Flying With Baby

Baby on her July flight
Baby on her July flight

I’ve now taken two round-trip flights with Baby. The first was when she was about 16 weeks while the other was early this month, not longer after she’d hit the seven-month mark. That first trip was just me and her and I was worried that it would be a disaster. Thankfully, despite a few fussy moments, it was pretty smooth (I even got to watch multiple movies). It was also easier than our July trip, despite my husband being there.

It turns out that once a baby starts to move, she doesn’t want to stop. My daughter started crawling at six months and wasn’t thrilled that she was restricted to two laps for multiple hours. While she eventually fell asleep, both legs of that trip were stressful. But they were also educational. Below are a few of the tips and tricks I learned.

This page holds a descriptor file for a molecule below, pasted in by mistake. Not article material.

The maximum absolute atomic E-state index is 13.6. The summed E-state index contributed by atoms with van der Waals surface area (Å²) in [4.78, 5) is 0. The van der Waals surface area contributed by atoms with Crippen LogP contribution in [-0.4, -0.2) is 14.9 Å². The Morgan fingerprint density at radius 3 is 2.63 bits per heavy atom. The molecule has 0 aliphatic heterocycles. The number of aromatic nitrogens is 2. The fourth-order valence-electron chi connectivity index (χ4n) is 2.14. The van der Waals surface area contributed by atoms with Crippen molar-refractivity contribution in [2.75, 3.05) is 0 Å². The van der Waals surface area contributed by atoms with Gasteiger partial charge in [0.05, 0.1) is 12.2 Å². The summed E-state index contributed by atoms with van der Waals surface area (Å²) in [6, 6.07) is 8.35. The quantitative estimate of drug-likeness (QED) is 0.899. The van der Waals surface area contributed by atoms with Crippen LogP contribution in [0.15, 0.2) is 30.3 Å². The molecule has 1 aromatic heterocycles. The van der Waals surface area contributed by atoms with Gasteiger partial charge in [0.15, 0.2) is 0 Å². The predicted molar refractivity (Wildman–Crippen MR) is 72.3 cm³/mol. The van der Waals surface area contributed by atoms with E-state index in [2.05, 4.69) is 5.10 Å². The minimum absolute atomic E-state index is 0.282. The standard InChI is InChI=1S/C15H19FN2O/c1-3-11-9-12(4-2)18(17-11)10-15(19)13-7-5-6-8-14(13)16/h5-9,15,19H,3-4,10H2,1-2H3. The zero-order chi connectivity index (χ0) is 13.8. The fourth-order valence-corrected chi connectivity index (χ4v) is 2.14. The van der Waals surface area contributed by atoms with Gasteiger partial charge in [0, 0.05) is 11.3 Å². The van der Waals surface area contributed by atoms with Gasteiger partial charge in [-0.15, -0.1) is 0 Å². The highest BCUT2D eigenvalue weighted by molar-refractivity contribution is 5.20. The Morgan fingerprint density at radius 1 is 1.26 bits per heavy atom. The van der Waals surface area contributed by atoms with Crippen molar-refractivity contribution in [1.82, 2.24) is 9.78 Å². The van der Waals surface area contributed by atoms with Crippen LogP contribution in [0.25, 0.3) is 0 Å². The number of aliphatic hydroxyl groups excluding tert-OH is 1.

Where To Sit
For the first time ever, my husband and I paid in advance to make sure that we would sit together. Previously we’ve always just chanced that we’d be able to pick side-by-side seats when we checked in 24 in advance but, even though we’d never been split up in the past, I didn’t want to risk it with a baby. We did try the trick where you pick the window and the aisle in the same three-seat row, in hopes no one would pick the middle seat but both times this strategy failed.

Our middle person took the window while I took the middle seat and Husband the aisle. Some mothers prefer the window because it offers a bit more privacy when breastfeeding. I however preferred easier access to being able to get up and use the bathroom or walk our baby. If your baby is mobile, I highly recommend having access to the aisle.